Change on the way
Author: Press Office
12:13 (UTC) on Fri 16 Dec 2022
Milder, wet and windy weather is expected to sweep into the UK on Sunday marking the end of the current cold spell, however this will be preceded by some wintry hazards.
The marked change in weather type may herald only a temporary reprieve though. There is the possibility of colder weather for some again next week, although not as cold as we have been experiencing of late. With this we could potentially see a return of some wintery hazards, mainly across the north, as well as generally unsettled conditions more widely with strong winds which could prove disruptive early next week.
A number of yellow National Severe Weather warnings for snow, ice and wind are either in place or are likely to be issued over the coming days. The UK will remain cold into the weekend with the risk of sleet and snow at times continuing mainly across northern areas.
Met Office Deputy Chief Forecaster, Helen Caughey, said: “The northerly airflow and cold conditions which have dominated our weather patterns over the last 10 days will start to lose ground to a push of mild air from the southwest on Sunday.
“As the mild air meets the cold air currently in situ over the UK there will be a transient spell of snow, potentially to low levels, especially in the north. Add to this the risk of rain falling onto frozen surfaces, and strong winds over upland areas of northern Britain, bringing blizzard conditions, and this could be a day to avoid travelling in some areas, although the snow should turn to rain later.”
“There is also a brief risk of a period of freezing rain, most likely to impact areas from the Pennines northwards, which could result in some power interruptions.
“It will remain unsettled next week. Strong winds could prove disruptive at times especially through the first half of the week and there is the possibility of some persistent rain for parts of the southwest. Although not as cold as we are currently experiencing, we could potentially see a return of some wintery hazards at times, mainly across higher ground in the north, but there is still a lot of uncertainty in how prolonged this might be and what associated hazards it might bring.
“The unsettled picture for next week means, that although Christmas is just a week away, it is still not possible to say with any certainty if we will have a white Christmas Day or not.”
A Level 3 Cold Weather Alert has been issued by the UK Health Security Agency (UKHSA) covering all of England and is currently in place until midnight on Sunday 18th December.
Peter Jenkins, Director of Campaigns at Water UK, said: “The recent freezing weather has been very disruptive to many people. The last thing we want is for people to experience further disruption as temperatures rise this weekend, putting many homes at risk of burst pipes due to freeze-thaw.
“That’s why we’re urging everyone to check their water pipes are well insulated now, and to follow our simple tips to protect homes against weather conditions. If you’re concerned about the impact of freeze-thaw or the cold weather, we encourage you to get in touch with your water company for further help and advice.”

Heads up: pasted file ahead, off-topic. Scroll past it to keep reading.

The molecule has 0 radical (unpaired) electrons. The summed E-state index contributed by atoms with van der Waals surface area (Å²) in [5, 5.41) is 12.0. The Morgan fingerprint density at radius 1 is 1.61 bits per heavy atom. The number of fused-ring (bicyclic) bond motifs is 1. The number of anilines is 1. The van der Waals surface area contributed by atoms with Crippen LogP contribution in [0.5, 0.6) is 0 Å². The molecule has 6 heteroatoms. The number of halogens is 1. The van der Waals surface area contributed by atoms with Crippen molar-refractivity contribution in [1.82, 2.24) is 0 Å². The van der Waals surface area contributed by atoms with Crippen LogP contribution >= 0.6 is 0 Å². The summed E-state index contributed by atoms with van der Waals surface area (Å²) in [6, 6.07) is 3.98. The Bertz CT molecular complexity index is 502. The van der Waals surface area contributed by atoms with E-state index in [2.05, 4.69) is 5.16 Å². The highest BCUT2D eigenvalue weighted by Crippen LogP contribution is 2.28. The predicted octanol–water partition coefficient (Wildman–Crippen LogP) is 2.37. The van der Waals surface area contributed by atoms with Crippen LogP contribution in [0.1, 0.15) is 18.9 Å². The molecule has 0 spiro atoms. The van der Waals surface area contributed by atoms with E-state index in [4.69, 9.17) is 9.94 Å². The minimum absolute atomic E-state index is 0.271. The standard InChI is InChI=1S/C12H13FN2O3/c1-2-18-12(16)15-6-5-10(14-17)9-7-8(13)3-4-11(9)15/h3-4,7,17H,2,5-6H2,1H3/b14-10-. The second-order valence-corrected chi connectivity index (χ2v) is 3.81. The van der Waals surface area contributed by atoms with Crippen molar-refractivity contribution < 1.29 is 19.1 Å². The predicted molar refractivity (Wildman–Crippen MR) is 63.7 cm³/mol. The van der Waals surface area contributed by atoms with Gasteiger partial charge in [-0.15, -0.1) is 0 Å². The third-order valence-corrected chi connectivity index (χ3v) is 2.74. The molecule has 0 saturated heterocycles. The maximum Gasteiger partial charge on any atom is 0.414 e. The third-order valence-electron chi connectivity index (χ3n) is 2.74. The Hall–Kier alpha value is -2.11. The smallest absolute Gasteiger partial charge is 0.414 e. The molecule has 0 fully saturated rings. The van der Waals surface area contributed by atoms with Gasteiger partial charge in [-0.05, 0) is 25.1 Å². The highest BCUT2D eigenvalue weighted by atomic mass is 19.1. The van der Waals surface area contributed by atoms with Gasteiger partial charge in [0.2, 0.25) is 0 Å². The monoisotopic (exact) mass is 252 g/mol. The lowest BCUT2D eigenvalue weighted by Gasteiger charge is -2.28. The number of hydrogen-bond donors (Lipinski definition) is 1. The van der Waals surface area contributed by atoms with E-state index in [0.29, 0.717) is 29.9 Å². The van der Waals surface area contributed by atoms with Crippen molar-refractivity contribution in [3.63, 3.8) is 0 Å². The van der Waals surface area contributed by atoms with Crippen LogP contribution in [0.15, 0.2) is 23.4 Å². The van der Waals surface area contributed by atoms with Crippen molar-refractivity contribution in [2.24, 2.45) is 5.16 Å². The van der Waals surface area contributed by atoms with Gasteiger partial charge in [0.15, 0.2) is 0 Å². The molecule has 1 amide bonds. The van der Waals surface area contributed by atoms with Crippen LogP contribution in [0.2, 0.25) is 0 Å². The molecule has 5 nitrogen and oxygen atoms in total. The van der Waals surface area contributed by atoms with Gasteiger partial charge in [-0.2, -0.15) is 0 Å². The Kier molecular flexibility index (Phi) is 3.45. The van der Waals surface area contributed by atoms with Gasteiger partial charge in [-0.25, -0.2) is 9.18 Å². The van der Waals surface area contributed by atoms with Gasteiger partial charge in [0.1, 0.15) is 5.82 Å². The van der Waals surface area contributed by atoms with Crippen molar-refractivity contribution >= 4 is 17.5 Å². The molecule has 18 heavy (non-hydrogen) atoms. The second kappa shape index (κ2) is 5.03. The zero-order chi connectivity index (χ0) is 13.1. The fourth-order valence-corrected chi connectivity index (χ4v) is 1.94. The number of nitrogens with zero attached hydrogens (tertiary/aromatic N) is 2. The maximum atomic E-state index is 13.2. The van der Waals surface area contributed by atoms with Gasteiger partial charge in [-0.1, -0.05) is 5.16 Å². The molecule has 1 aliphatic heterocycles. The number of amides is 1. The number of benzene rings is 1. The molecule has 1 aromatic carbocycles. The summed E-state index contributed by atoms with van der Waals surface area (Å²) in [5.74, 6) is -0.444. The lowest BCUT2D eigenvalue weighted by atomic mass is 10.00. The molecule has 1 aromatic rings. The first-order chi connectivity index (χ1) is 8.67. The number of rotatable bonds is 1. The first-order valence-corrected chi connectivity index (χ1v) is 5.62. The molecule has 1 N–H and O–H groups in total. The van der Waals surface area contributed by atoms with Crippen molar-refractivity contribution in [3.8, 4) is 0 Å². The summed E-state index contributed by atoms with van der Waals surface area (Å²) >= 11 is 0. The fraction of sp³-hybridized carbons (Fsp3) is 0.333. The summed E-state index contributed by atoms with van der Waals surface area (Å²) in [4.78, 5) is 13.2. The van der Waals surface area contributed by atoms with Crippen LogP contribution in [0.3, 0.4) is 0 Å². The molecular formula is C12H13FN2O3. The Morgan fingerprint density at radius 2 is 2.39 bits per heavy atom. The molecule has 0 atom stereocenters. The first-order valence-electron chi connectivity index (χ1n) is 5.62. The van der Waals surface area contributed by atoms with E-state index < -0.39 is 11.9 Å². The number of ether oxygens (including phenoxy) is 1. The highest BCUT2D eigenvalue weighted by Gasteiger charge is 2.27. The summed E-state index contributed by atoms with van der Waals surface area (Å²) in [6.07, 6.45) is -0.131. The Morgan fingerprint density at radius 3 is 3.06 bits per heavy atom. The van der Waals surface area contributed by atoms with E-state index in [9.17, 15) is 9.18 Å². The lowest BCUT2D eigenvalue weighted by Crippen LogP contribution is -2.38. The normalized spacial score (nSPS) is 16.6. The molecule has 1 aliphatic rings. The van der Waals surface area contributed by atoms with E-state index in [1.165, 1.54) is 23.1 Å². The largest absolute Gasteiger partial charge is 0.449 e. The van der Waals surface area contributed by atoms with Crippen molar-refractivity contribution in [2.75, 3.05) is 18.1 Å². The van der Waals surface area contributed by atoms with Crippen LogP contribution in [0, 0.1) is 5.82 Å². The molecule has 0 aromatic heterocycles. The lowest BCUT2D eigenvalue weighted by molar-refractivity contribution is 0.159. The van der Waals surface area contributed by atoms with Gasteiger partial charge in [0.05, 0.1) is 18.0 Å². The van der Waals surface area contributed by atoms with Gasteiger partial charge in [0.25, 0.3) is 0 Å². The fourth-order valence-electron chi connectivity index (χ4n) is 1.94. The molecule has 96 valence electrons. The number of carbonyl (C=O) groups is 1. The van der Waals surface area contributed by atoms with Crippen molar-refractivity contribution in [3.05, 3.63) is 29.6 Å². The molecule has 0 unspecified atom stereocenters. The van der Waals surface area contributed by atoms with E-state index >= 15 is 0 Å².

There is lots of advice on the Met Office website on cold weather. Dr Agostinho Sousa, Consultant in Public Health Medicine at UKHSA, said: “Cold weather can have serious consequences for health, and older people and those with heart or lung conditions can be particularly at risk.
“If you have a pre-existing medical condition, you should heat your home to a temperature that is comfortable for you. In rooms you mostly use such as the living room or bedroom, try to heat them to at least 18°C if you can. Keep your bedroom windows closed at night. Wearing several layers of clothing will keep you warmer than one thicker layer.”
Dale Hipkiss, National Network Manager at National Highways, said: “During winter weather, keeping a kit of essential items like a torch and warm clothes, in your vehicle, can be vital in case you and your passengers become stranded. Freezing conditions bring so many hazards such as snow and ice and take every possible step to understand your journey in advance and allow lots of extra time when travelling to prepare for the unexpected.
“It is therefore always important to plan ahead for your journey, listen to the weather forecasts, and if weather conditions become challenging, adjust your driving behaviour and take extra care.
“We have a section of our website dedicated to travelling during the autumn and winter period, as part of our guide to travelling in severe weather. It’s also a good idea for people to check their vehicles, such as tyres, coolant and oil levels, before heading out to reduce the risk of breakdowns.”
National Highways has lots of advice on its website around travelling in severe weather conditions, including high winds and gales, fog, rain and snow and ice. Visit our travelling in severe weather web page.
You can find information and advice from Traffic Scotland around travelling in severe weather on their 'Are you ready for Winter' web page.
You can check the latest forecast on our website, by following us on Twitter and Facebook, as well as on our mobile app which is available for iPhone from the App store and for Android from the Google Play store. Keep track of current weather warnings on the weather warning page.